There are promising signs that 2006 will be the year Hawai'i finally makes a serious commitment to solving chronic homelessness in the Aloha State.
Gov. Linda Lingle has proposed that the state spend $20 million this year — three times more than in 2005 — to help repair private shelters and increase social services for the homeless.
If approved by the Legislature, the money will open urgently needed space for the estimated 6,000 Hawai'i residents who are homeless on any given day and fund programs to help the vulnerable before they become homeless.
Lawmakers have taken a punitive approach to homelessness in the past, but some, such as Sen. Gary Hooser of Kaua'i and Rep. Michael Kahikini of Nanakuli, are speaking out eloquently for more compassionate efforts.
The key will be whether the administration and Legislature can put their shoulders behind a common strategy instead of squandering energy on political cross purposes.
Ending homelessness has become a priority at all levels of government.
The Bush administration has made the issue a centerpiece of its philosophy of "compassionate conservatism," providing Ha-wai'i with grants of $5.6 million last year for homeless programs.
Honolulu Mayor Mufi Hannemann has set his own initiatives in motion and has shown eagerness to coordinate with the state and federal governments on solutions.
Lingle and Hannemann are among 50 governors and 170 mayors who have embraced the Bush administration's goal of ending chronic homelessness in the United States within a decade.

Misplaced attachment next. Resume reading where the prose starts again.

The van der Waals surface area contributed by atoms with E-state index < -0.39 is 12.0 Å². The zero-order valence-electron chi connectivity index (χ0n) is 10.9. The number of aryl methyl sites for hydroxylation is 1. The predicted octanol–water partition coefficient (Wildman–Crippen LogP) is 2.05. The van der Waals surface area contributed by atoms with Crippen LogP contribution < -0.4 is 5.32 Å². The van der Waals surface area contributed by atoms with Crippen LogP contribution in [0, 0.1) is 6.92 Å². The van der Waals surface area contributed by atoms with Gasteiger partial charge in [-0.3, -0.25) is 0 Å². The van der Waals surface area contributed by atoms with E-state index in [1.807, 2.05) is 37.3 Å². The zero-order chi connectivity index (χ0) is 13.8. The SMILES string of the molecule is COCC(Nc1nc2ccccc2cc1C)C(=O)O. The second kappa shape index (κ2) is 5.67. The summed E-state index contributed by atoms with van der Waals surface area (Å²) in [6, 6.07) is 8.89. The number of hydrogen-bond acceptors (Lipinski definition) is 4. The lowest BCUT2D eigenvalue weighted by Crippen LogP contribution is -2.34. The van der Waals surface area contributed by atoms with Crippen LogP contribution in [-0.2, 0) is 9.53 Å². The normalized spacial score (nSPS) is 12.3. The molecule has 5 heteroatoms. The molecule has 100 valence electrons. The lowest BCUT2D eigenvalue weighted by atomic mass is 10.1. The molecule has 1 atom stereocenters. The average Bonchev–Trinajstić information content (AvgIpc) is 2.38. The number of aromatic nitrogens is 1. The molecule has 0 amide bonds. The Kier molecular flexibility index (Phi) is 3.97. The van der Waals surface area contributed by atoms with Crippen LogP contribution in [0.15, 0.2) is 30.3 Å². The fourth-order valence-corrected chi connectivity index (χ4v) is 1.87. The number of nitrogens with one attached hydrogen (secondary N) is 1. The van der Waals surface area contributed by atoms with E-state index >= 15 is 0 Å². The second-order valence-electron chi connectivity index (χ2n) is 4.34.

It's a welcome change from two years ago, when Hawai'i was named the third meanest state for the homeless and Honolulu the ninth meanest city, mostly because of a law passed by the Legislature assessing severe penalties on homeless persons living on public property.
The momentum for addressing homelessness in new ways is fueled by several realizations:
The homeless don't go away; they just go to even more dangerous places such as back alleys, storm drains, abandoned cars, remote trails and under freeway overpasses.
After humane alternatives are in place, we can fairly crack down on those who refuse to leave public property.
The Bush administration is focusing on the most visible among the chronically homeless — individuals with underlying problems such as mental illness or addiction.
These account for about a quarter of the nation's homeless and are best helped with stable housing and social services.
But especially in Hawai'i, we must not forget the families with children, who are the fastest growing segment of the homeless population.
These families fall victim to hard times and skyrocketing housing costs, and are best served by more affordable housing and better job training.
Hurricanes Katrina and Rita nearly doubled the nation's homeless population overnight by displacing up to 600,000 households.
The massive demands on the system forced cooperation among agencies and jurisdictions and out-of-the-box thinking, such as rental assistance vouchers and finding creative places to house large numbers of people.
Our state and counties can work together with similar thinking to gain control of Hawai'i's homeless challenge and join places like New York, Los Angeles, San Francisco, Philadelphia and Portland at the vanguard of this important battle.
David Shapiro, a veteran Hawai'i journalist, can be reached by e-mail at firstname.lastname@example.org.